For one whole minute Chelsea had a foot in the Champions League final. Frank Lampard had just finished off a wonderful three-player move to put us ahead on away goals when Monaco found our defensive Achilles’ heel and scrambled a goal with the last touch of the first half.
It was a cruel end to a first half of breathtaking football worthy of a worldwide television audience. It continued in the second half until Morientes scored a well-worked equaliser on the hour to take all the air out of the occasion. Three more Chelsea goals were just not going to happen.
Let there be no searching for scapegoats or second-guessing of Ranieri. For 44 minutes and 59 seconds, Chelsea showed the world all that is wonderful about football, creating chance after chance with marvellous skill allied to speed and determination. Monaco played their part, too, showing in their occasional forays into the Chelsea end that they possessed the skill and speed to exploit any defensive lapse. And Swedish referee Anders Frisk allowed the game to flow and deserves top marks for his performance, even though he has been in the middle each time we’ve exited the Champions League.
The selection of Hasselbaink instead of Crespo was a surprise, but Jimmy was up for it from the first minute when he broke through the middle and forced the Monaco goalie to save low to his left. It wasn’t his best finish, but he created the chance himself.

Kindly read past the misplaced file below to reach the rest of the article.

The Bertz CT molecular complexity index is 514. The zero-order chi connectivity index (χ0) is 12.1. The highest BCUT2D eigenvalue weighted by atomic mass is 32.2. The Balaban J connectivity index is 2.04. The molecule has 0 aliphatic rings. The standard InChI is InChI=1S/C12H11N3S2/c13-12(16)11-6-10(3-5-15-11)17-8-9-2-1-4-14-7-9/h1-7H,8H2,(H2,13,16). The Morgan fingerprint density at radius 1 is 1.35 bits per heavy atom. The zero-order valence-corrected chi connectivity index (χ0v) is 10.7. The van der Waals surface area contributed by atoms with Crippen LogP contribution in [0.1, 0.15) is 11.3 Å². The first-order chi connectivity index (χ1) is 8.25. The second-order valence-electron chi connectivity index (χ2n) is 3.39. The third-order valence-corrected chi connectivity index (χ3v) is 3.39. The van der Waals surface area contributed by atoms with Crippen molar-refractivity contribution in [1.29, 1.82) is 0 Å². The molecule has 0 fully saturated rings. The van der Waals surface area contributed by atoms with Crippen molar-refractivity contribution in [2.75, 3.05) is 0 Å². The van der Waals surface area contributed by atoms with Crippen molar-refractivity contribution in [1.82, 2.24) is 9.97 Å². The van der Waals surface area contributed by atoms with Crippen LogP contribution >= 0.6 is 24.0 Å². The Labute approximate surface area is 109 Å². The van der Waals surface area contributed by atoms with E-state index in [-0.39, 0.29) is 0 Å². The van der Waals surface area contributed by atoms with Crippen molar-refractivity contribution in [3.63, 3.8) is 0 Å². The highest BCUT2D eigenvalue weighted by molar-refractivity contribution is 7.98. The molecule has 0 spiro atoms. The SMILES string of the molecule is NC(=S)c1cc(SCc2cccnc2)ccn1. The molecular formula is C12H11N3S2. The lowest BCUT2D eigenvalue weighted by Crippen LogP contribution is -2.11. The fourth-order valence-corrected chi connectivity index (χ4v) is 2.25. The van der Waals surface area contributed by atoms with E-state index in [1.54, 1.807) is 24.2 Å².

It was the signal for wave after wave of blue-shirted attacks through the middle, down the wings, in the air. There was no way the French defence could hold out.
The first goal should have come after 15 minutes when Geremi fired in a bullet shot similar to Makelele’s at Highbury in the last round. Roma failed to hold it and it bounced out to Joe Cole who fired horribly wide with the goal at his mercy.
A minute later, Cole tried to make amends by sending Jimmy through on goal. His angled shot was straight at the keeper whose face deflected it for a corner.
When the first goal did arrive on 21 minutes it was from Gronkjaer who cut in from the right touchline and fired a swerving left-foot cross over the Monaco goalie who did a fair impersonation of David Seaman. Was it a shot? Chelsea fans who have seen Gronkjaer’s crosses know the answer.
We had the early goal we needed and the Bridge shook with delight.
Within a couple of minutes, Monaco served a taste of the future. A cross from the right found Morientes alone in the area and his shot was slightly deflected by an onrushing John Terry onto the right-hand post. A warning of things to come.